The message filled me with dread but there seemed to be no escape. I gingerly typed k ( which is cooler than ok, which is much cooler than okay ) and waited for him to call. Seconds later he appeared on the screen, sleepy eyed and unshaven. This isn’t going to go well a small inner voice warned me, but sometimes no matter what, you have to do what needs to be done.
He had insisted and in a moment of weakness I had given in. My son had moved to USA and left his prized home theatre for me. My plea that I didn’t have much use for it as I am practically tone deaf didn’t deter him. The movers and packers didn’t deliver it on time so he had to leave without hooking it up. He assured me that installation was intuitive and I would be able to do it….and that he would help! And now the moment was upon me.
He instructed me to look for a wire with a round end, I found it in the tangle of wires he had left and helpfully asked if I should insert it in the round socket. Without missing a beat he suggested I try inserting it in the square slot. “Stupid question, snappy answer” I suspect he had learnt it from me. I hadn’t taught this but had said it so often, that he must have imbibed it. Clearly, I had started on the wrong foot. I was determined to redeem myself so when he next asked me to look for a wire with a trapezoid end, I quickly asked if he meant the HDMI cable. Somewhat surprised, he nodded. With some of my self respect restored I showed it to him. Now came the tricky part, tilting the giant, wall mounted screen to insert it in its back. Squinting in the dark, sweating profusely from the effort, I located it among the million other sockets and stuck it in.
With my confidence growing, under his watchful eye I made a couple of other connections till I ran out of luck. He asked me to ensure that the right speaker is positioned on the right. Confused, I asked, “My right or the TV’s right?” I still think it is a very legitimate question because when I face the TV my right becomes the TV’s left. He scoffed and said that objects don’t have sides. I decided not to argue, he was talking in monosyllables anyway.
When all the connections were made I tried to switch on the system but the remote did not work. He told me to put in new cells, but I couldn’t open the lid. I tackled it with increasing force and frustration, all the while sensing mounting frustration from the other side of the screen. Exasperated, he blurted that it could not be as difficult as I made it look and asked me which part I was trying to slide. The next few moments were a revelation and have changed the way I look at the world. He explained that the long panel came off while the tiny lid like thingy stayed. To my mind this is definitely counter intuitive. If the back cover of a gadget is divided into unequal parts the smaller is removable, the bigger is fixed. An unwritten rule but a rule nonetheless. Seems this was another concept that I had to unlearn. My son ignored my laments and once again I relented. In any case there were more pressing matters on my mind. It was nearing midnight and I had realised that I didn’t have the much needed pencil cells. I roamed the house like a zombie looking for gadgets from which I could retrieve them. Finally took out two from the kitchen clock and two from the remote of my set top box. I rejoiced that the job was done but fate was to test me further.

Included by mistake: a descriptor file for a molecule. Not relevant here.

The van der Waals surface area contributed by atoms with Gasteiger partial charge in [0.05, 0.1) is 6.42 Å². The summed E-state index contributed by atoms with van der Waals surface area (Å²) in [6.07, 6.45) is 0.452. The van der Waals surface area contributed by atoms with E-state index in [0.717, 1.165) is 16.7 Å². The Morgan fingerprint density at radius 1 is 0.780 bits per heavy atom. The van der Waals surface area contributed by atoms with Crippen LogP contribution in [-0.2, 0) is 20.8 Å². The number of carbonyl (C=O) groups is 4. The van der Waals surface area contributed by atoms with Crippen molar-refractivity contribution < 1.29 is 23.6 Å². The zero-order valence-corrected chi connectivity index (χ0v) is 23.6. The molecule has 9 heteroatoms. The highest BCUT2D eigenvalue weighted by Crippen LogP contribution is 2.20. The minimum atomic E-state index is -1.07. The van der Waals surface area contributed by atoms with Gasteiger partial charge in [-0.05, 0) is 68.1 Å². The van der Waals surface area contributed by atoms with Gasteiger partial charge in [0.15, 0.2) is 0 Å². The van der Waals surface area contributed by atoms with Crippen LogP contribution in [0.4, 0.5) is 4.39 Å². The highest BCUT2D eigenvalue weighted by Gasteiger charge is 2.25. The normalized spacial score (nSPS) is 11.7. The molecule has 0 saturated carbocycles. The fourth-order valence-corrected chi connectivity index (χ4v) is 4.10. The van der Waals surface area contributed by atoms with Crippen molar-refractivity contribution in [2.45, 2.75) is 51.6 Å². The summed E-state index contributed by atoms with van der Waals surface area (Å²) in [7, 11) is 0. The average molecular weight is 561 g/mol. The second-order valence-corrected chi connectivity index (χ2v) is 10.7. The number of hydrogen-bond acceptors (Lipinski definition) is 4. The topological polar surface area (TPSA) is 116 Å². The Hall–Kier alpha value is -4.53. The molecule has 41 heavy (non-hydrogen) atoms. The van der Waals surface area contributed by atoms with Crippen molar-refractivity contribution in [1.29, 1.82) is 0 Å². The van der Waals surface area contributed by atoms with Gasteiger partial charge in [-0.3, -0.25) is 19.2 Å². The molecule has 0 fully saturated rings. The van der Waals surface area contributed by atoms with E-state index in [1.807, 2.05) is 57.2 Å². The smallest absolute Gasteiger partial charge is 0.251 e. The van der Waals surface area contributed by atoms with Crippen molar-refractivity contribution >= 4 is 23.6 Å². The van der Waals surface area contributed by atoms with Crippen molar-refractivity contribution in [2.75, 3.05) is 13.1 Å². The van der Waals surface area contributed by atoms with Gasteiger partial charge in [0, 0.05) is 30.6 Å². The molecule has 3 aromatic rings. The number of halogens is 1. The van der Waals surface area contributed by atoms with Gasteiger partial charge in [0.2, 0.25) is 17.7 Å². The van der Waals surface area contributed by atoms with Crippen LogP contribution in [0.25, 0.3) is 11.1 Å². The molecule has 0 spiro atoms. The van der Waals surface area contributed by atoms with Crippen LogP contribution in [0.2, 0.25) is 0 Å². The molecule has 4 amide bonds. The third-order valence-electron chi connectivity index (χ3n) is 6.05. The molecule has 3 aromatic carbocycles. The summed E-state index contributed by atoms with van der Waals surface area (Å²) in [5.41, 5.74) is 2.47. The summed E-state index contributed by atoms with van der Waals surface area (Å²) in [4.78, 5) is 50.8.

After checking that the home theatre was duly ‘installed’, my son wanted me to switch on the set top box to ensure that it was receiving the requisite signal. It’s remote lay lifeless on my bed, with its belly ripped open. I trust the reader to guess what happened next so will skip those details and fast forward to the next morning. I switched on my favourite TV programme and the background score was music ( of a much better quality ) to my ears. Maybe I am not as tone deaf as I thought….or maybe just maybe, the previous night’s experience had sharpened my senses.
( published in the Hindustan Times on 12/09/2018)